Imaginative Writing…
how to write a narrative (short
story)
• express understanding of “the importance of
being fair”…
0 Show clear understanding of :
1. ideas,
2. attitudes,
3. beliefs
About “being fair” , by “representing”
1. Social ideas, attitudes and beliefs
2. Cultural ideas attitudes and beliefs
3. Historical / location ideas attitudes and beliefs
of individuals – groups – communities – places and events
“representing”
Social ideas, attitudes and beliefs
Cultural ideas attitudes and beliefs
Historical / location ideas attitudes and beliefs
of individuals – groups – communities – places and events
0 DON’T describe ideas about being fair
0 DON’T write a recount about being fair
0 DON’T use essay-style analytical language / words
0 DO “show” the ideas about being fair (dialogue / language style /
metaphors / similes / personification… )
0 DO “show” the character’s and their respective attitudes to
being fair
0 DO USE LANGUAGE – STRUCTURES – FORMS which show being
fair
Topics for the story
Select ONE of the quotations as the opening for a piece of
imaginative writing that explores the challenges of being fair
‘I am outside the door.’
OR
‘We want to believe this is how it was . . .’
OR
‘I felt expelled and exiled . . .’
Short story?
0 Have a clear theme. What is the story about? That doesn't mean what is the
plot line? It means… what is the underlying message or statement behind the words.
Get this right and your story will have more importance in the minds of your readers.
0 A good short story covers a very short time span. It may be one
single event that becomes a “life-changing” moment in the life of the character
0 Don't have too many characters. Have only enough characters to show
the theme. Two contrasting characters will do the trick.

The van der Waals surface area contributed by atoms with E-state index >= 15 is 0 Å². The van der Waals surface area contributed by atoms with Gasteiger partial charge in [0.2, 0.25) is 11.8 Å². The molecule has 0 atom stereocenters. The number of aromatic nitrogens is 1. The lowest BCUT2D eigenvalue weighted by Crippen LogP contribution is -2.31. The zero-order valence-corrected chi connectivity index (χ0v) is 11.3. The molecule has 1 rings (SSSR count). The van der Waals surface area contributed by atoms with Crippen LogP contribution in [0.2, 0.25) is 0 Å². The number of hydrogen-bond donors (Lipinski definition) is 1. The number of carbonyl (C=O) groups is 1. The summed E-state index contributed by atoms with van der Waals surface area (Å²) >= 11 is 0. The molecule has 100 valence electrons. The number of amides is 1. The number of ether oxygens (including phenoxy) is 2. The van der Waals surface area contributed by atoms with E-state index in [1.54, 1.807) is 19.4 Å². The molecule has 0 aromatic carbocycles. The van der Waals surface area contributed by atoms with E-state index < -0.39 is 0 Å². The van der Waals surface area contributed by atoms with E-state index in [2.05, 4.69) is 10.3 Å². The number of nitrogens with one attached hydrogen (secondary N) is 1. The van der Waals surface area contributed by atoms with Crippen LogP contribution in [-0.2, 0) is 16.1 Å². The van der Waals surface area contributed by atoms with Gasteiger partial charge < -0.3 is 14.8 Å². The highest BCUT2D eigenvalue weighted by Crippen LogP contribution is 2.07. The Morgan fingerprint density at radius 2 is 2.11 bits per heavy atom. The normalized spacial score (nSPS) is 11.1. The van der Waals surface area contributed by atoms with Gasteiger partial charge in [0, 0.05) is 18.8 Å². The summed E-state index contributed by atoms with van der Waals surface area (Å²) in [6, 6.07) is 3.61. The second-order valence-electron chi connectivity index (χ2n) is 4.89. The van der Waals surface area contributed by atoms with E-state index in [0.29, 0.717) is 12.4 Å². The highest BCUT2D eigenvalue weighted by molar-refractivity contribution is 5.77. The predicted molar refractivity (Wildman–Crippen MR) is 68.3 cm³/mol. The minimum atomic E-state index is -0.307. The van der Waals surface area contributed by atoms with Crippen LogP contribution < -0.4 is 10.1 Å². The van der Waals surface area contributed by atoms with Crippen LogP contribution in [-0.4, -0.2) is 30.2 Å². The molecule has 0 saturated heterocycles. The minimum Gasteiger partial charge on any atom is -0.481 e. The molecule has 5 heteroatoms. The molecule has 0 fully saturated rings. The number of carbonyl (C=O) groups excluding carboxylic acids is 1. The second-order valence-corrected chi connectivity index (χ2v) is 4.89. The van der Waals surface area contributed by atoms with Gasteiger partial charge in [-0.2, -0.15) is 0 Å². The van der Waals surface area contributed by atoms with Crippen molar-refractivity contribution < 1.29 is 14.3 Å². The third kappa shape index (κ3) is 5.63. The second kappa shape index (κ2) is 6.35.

0 Make every word count. There is no room for wordy explanations in a short
story. If each word is not working towards putting across the theme, delete it.
0 Focus… on developing your theme – your main character – and resolving a conflict /
issue / problem
Show vivid imagery in short stories…
0 Use specific, concrete details / names:
An example from Upon a Mystic Tide:
“Sitting in her old, red rocker, Miss Hattie turned on the large,
antique radio behind her. Big band era music drifted through the
kitchen, and she softly hummed along with it. Her head bowed, she
studied the embroidery in her lap. She was sewing the Seascape
Inn logo onto a new batch of crisp, white napkins.”
In this example, the specific and concrete details are: the red
rocker, the large, antique radio, embroidering napkins, the big
band music and humming.
Show vivid imagery in short stories…
0 More specific and concrete details…
0 Don't write tree. Write oak.
0 Don't write emotion. Write fear or sorrow, guilt or shame.
0 Don't write dog. Write Doberman, or Yorkie.
0 Don't write chair. Write rocker.
0 Write cinematically. Write vivid images that create
pictures in the reader's mind just like the scenes you
see in a film
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Area of Study Paper 1 – Section II: Imaginative Writing